The social relations of difference – from race and class to gender and inequality – is at the heart of the concept of social geography and this Handbook reconsiders and redirects research in the discipline while examining the changing ideas of individuals and their relationship with structures of power. Organized into five sections, The SAGE Handbook of Social Geographies maps out the 'connections' anchored in social geography.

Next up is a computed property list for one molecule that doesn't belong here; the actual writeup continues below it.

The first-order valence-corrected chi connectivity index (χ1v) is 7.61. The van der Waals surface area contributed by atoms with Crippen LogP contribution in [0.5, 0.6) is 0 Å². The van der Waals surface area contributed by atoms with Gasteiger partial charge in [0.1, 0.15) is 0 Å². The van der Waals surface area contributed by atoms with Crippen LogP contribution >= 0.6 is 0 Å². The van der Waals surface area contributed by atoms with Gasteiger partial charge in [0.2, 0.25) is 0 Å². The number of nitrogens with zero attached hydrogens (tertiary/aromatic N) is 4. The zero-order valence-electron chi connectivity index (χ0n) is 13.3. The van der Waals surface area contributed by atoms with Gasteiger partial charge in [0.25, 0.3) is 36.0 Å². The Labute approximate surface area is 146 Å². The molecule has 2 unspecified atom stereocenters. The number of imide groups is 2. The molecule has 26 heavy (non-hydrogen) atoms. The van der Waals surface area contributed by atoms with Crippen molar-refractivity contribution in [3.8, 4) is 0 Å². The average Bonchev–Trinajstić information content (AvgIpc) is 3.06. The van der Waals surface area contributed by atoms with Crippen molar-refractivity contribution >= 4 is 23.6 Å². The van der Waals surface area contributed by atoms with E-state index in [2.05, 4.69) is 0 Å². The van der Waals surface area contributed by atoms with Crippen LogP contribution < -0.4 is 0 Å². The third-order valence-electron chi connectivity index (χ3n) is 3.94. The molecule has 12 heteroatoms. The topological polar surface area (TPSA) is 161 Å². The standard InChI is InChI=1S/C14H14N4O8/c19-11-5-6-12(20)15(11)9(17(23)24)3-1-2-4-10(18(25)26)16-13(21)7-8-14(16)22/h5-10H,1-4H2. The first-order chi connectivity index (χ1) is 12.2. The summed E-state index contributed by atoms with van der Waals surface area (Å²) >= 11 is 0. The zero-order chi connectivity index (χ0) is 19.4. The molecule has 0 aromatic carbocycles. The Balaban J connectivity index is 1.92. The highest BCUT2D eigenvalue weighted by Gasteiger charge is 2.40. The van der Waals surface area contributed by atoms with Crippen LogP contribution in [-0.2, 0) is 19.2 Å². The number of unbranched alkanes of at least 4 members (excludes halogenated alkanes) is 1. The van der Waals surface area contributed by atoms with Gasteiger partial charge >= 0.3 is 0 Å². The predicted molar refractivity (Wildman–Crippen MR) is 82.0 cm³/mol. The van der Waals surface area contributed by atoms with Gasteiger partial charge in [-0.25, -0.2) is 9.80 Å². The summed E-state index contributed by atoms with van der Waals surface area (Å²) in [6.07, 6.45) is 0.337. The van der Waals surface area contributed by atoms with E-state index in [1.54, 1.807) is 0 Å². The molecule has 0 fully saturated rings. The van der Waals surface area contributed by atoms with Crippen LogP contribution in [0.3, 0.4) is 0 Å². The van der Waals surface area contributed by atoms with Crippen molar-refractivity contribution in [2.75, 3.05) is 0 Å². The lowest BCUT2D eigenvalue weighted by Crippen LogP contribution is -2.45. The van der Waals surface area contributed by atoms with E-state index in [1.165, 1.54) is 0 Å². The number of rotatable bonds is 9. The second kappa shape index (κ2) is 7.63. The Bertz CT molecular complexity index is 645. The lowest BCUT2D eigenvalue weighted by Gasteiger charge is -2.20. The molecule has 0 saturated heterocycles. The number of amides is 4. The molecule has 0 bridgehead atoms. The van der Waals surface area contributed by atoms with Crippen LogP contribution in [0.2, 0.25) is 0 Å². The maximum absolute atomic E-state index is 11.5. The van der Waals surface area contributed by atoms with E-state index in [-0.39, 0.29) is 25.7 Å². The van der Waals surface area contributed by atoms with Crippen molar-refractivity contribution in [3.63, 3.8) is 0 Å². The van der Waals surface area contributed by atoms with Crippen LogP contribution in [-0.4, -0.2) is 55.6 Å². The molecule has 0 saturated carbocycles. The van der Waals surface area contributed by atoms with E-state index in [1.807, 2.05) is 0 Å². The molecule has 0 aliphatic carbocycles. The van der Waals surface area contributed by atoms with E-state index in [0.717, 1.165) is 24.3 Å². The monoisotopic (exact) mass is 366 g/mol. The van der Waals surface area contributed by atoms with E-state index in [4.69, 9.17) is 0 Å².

Introduction
Introduction

The label ‘social geography’ is more than a century old. As evidenced in correspondence, French geographer Élisée Reclus appears to have coined the term around 1895 (Dunbar, 1977). He wrote about it in the early drafts and final versions of his six-volume work L'Homme et la Terre (Man and ...

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